Important Information for Pet Owners
Search engine monitoring shows that “dogs and nuts” is one of the most searched subjects online.
The question of which nuts are toxic to dogs is obviously of interest to pet owners. This is great news because a lot of common nuts—like walnuts, pecans, macadamias, pistachios, and almonds—are toxic to dogs.
Regarding traditional peanuts, though, what do you think? Is it okay to give dogs peanuts?
Safe But Beware Of Possible Side Effects of Can Dogs Eat Peanuts
Fortunately, dogs do not typically become sick from eating peanuts. Dog cookies and other snacks can safely include peanuts, but keep in mind that peanuts are quite fatty.
Digesting fat is more of a challenge for dogs. Diarrhoea and vomiting are symptoms of an upset stomach caused by a high fat content.
Over consumption of fat in dogs can lead to pancreatitis, a painful illness. When a dog eats too much fat, it causes inflammation in its pancreas, which leads to this condition. Even though pancreatitis is treatable, your dog may experience excruciating agony and even death in more severe cases.
Avoid Salted Peanuts
When making peanut treats for your dog, such as stuffing his Kong toy or making homemade cookie treats, it’s important to use low-sodium peanut butter or peanuts to ensure your four-legged friend’s health.
You should stay away from peanut butter cups and other candy bars that have peanut butter mixed with other components because it’s easy to unintentionally poison yourself with the chocolate, raisins, xylitol, etc.
Check Ingredients for Xylitol
Many new nut butters contain the sugar substitute xylitol, which is highly poisonous to dogs, therefore it’s important to read labels carefully. Nuts ‘n More, Krush Nutrition, and P-28 Foods are the three brands of peanut butter that now include xylitol. Take the time to read the ingredients list. Words like “natural sweetener” can be a hint that xylitol, a chemically classified “sugar alcohol,” is what sweetens the peanut butter.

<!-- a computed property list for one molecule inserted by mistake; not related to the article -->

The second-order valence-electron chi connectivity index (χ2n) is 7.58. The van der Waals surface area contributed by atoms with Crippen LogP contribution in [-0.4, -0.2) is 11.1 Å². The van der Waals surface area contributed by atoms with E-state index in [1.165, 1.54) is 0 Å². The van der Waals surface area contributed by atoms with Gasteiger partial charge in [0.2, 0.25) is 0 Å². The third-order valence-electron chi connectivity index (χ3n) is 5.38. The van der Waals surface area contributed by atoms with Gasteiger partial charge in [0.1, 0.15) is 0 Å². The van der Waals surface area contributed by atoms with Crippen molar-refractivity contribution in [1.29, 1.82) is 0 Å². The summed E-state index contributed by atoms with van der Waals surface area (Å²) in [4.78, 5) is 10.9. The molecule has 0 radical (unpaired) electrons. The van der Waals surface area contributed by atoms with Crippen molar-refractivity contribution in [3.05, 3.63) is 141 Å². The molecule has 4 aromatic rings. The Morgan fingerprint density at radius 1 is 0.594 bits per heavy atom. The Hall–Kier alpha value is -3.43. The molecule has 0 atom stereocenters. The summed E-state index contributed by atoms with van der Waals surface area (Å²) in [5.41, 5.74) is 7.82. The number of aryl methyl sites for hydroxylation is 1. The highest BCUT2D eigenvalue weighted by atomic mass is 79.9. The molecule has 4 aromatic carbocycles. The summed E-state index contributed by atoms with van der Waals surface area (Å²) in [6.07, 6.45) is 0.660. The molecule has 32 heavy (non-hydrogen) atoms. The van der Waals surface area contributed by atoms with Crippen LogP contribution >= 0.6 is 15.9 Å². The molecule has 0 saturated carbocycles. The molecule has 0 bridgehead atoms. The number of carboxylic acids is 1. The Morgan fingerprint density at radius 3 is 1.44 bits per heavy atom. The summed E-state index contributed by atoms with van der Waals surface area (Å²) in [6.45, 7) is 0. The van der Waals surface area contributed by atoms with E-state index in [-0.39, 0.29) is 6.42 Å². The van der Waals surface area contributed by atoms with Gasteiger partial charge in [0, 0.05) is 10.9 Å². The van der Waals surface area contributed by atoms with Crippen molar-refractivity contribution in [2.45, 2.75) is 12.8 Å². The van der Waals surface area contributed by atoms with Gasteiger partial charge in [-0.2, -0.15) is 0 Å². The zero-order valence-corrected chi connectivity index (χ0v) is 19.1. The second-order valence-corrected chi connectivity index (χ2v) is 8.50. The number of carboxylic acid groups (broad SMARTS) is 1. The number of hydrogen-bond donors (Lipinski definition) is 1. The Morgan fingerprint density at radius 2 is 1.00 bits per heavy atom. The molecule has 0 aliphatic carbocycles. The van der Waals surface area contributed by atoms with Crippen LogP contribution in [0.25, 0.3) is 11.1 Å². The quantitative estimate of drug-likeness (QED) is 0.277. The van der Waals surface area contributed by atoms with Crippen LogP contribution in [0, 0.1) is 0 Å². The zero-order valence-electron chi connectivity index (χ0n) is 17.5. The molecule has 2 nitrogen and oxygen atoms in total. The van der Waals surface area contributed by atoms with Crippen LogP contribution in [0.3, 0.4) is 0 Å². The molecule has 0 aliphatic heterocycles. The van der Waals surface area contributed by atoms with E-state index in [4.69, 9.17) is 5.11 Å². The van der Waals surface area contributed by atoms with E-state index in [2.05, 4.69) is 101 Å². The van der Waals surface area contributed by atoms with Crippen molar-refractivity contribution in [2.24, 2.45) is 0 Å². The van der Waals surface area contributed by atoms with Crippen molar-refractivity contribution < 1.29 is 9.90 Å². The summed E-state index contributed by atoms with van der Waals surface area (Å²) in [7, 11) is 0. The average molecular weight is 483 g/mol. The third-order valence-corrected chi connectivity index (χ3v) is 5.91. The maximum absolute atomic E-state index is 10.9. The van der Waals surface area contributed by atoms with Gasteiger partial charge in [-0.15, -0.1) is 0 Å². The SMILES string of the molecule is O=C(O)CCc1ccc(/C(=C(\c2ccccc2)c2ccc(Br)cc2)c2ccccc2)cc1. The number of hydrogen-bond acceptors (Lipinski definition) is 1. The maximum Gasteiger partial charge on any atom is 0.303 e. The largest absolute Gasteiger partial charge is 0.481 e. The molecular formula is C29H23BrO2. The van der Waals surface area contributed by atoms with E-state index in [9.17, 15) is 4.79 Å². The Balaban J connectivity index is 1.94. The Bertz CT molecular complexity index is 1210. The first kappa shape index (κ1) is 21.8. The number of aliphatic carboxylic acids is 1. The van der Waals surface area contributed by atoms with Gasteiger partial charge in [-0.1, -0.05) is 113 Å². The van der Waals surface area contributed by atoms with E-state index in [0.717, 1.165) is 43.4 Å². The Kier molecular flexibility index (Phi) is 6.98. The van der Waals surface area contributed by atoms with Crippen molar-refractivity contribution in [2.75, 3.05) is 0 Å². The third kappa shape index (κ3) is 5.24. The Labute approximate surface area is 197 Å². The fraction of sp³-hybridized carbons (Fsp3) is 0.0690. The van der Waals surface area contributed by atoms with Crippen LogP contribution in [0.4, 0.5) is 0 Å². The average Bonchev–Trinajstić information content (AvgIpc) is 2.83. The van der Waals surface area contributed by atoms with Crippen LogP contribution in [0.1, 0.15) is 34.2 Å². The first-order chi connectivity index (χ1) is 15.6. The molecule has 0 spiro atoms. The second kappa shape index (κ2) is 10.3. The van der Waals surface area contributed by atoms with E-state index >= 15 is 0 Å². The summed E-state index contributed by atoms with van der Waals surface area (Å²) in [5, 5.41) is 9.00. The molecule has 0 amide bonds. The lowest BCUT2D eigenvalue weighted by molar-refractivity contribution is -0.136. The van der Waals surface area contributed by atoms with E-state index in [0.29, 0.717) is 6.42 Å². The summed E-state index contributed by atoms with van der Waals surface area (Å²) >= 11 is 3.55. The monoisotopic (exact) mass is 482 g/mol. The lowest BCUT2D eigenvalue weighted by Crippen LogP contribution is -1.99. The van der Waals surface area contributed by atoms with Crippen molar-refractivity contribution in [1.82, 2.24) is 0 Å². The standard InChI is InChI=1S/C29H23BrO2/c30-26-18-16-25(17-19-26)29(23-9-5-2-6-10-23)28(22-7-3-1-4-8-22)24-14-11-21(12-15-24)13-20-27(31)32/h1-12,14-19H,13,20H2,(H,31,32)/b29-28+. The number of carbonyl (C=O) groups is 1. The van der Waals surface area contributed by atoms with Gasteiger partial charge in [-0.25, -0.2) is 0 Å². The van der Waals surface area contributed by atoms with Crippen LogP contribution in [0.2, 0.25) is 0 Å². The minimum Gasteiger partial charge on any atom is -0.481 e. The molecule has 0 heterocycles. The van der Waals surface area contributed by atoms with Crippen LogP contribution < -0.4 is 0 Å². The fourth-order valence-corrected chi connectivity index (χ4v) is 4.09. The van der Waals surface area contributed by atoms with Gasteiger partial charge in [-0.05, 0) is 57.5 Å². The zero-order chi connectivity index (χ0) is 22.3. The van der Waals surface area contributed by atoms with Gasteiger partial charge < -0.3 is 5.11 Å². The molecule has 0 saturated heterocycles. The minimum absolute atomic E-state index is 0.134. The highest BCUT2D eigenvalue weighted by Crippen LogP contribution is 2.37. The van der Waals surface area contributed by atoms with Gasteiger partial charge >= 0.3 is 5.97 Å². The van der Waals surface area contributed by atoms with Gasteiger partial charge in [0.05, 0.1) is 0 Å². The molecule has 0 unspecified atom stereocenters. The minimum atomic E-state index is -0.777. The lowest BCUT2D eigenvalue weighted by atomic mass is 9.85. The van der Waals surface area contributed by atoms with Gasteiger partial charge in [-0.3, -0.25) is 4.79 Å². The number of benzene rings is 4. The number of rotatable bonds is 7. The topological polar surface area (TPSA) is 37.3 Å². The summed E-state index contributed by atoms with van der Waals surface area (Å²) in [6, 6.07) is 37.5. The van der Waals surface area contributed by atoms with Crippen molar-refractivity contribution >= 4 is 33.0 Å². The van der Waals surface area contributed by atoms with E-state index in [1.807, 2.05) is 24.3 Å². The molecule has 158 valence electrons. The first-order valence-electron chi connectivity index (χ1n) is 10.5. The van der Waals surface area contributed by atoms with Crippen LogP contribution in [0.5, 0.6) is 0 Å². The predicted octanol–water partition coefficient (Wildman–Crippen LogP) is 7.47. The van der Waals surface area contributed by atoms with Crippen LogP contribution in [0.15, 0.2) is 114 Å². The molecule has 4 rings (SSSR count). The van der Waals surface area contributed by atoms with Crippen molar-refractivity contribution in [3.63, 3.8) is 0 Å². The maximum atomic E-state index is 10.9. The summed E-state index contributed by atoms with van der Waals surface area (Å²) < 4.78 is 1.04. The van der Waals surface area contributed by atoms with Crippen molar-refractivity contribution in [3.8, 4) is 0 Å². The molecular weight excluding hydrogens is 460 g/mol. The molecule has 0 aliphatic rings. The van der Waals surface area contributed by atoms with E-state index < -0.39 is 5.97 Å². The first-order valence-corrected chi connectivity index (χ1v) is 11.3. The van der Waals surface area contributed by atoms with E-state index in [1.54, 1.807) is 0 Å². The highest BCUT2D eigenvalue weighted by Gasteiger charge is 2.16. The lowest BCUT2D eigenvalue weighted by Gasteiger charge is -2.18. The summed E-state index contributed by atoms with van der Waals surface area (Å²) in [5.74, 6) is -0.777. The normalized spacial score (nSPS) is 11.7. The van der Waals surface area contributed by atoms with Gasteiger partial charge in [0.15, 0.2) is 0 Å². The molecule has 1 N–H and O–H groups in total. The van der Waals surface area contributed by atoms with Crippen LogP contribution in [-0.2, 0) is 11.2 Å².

Xylitol is perfectly fine for humans, however it’s completely poisonous to dogs and cats. Your dog could die from hypoglycemia (a hazardous drop in blood sugar) and liver failure if he or she ingests even a tiny amount of xylitol. Get your dog to the vet right away if he or she eats xylitol. Seizures, confusion, panting, staggering, and collapse are symptoms of xylitol poisoning.
Xylitol is present in many other products, including vitamins, candies, gum, and toothpaste. Check out our comprehensive page for more information on xylitol toxicity.
Avoid going overboard; that is the general guideline. Never feed your dog peanuts as a main course; they should only be a treat. Dogs might suffer excruciating pancreatitis if they eat too much peanut butter because of the high fat content of the food.
Talk to your vet, who knows your dog inside and out, if you have any questions or reservations about giving him peanuts.
View our Nut Dangers Infographic and learn more about the dangers of nuts to dogs.
Frequently Asked Questions?
Q: Can I give my dog peanuts as a treat?
A: Learn whether peanuts are safe for dogs and how to offer them as a treat.
Q: Are peanuts a healthy snack for dogs?
A: Discover if peanuts are a nutritious option for your furry friend’s diet.
Q: Are there any risks associated with feeding peanuts to dogs?
A: Find out about potential hazards and precautions when giving peanuts to your dog.
Q: How should I introduce peanuts into my dog’s diet?
A: Get tips on safely incorporating peanuts into your dog’s meals or snacks.
Q: Are there any alternatives to peanuts that dogs can enjoy?
A: Explore other dog-friendly snack options besides peanuts to keep your pet happy and healthy.